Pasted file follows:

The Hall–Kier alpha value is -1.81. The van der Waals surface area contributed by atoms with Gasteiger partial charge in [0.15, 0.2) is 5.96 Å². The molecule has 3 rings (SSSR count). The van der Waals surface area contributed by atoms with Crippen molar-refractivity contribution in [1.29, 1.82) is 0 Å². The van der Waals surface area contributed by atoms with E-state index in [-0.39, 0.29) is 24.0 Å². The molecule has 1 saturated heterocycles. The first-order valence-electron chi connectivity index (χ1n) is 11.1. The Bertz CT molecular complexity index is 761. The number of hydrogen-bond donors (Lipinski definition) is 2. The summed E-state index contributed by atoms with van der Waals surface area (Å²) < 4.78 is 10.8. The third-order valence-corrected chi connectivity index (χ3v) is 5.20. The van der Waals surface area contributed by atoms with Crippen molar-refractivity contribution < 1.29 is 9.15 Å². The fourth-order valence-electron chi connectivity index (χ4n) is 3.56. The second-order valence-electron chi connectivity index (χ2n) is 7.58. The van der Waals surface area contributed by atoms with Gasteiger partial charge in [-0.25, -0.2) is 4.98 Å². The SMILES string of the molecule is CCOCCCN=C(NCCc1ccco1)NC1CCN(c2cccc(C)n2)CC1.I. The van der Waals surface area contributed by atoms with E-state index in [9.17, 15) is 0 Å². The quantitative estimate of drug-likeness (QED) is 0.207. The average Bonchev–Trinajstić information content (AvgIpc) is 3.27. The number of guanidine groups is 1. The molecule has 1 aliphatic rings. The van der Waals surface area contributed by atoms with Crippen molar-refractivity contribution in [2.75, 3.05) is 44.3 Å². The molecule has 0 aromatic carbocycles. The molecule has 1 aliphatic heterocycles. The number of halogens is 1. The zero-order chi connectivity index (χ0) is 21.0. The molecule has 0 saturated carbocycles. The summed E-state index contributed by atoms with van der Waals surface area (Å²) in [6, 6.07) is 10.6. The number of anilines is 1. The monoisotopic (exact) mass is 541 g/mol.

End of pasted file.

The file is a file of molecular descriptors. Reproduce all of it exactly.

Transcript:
The Hall–Kier alpha value is -1.81. The van der Waals surface area contributed by atoms with Gasteiger partial charge in [0.15, 0.2) is 5.96 Å². The molecule has 3 rings (SSSR count). The van der Waals surface area contributed by atoms with Crippen molar-refractivity contribution in [1.29, 1.82) is 0 Å². The van der Waals surface area contributed by atoms with E-state index in [-0.39, 0.29) is 24.0 Å². The molecule has 1 saturated heterocycles. The first-order valence-electron chi connectivity index (χ1n) is 11.1. The Bertz CT molecular complexity index is 761. The number of hydrogen-bond donors (Lipinski definition) is 2. The summed E-state index contributed by atoms with van der Waals surface area (Å²) < 4.78 is 10.8. The third-order valence-corrected chi connectivity index (χ3v) is 5.20. The van der Waals surface area contributed by atoms with Crippen molar-refractivity contribution < 1.29 is 9.15 Å². The fourth-order valence-electron chi connectivity index (χ4n) is 3.56. The second-order valence-electron chi connectivity index (χ2n) is 7.58. The van der Waals surface area contributed by atoms with Gasteiger partial charge in [-0.25, -0.2) is 4.98 Å². The SMILES string of the molecule is CCOCCCN=C(NCCc1ccco1)NC1CCN(c2cccc(C)n2)CC1.I. The van der Waals surface area contributed by atoms with E-state index in [9.17, 15) is 0 Å². The quantitative estimate of drug-likeness (QED) is 0.207. The average Bonchev–Trinajstić information content (AvgIpc) is 3.27. The number of guanidine groups is 1. The molecule has 1 aliphatic rings. The van der Waals surface area contributed by atoms with Crippen molar-refractivity contribution in [2.75, 3.05) is 44.3 Å². The molecule has 0 aromatic carbocycles. The molecule has 1 aliphatic heterocycles. The number of halogens is 1. The zero-order chi connectivity index (χ0) is 21.0. The molecule has 0 saturated carbocycles. The summed E-state index contributed by atoms with van der Waals surface area (Å²) in [6, 6.07) is 10.6. The number of anilines is 1. The monoisotopic (exact) mass is 541 g/mol.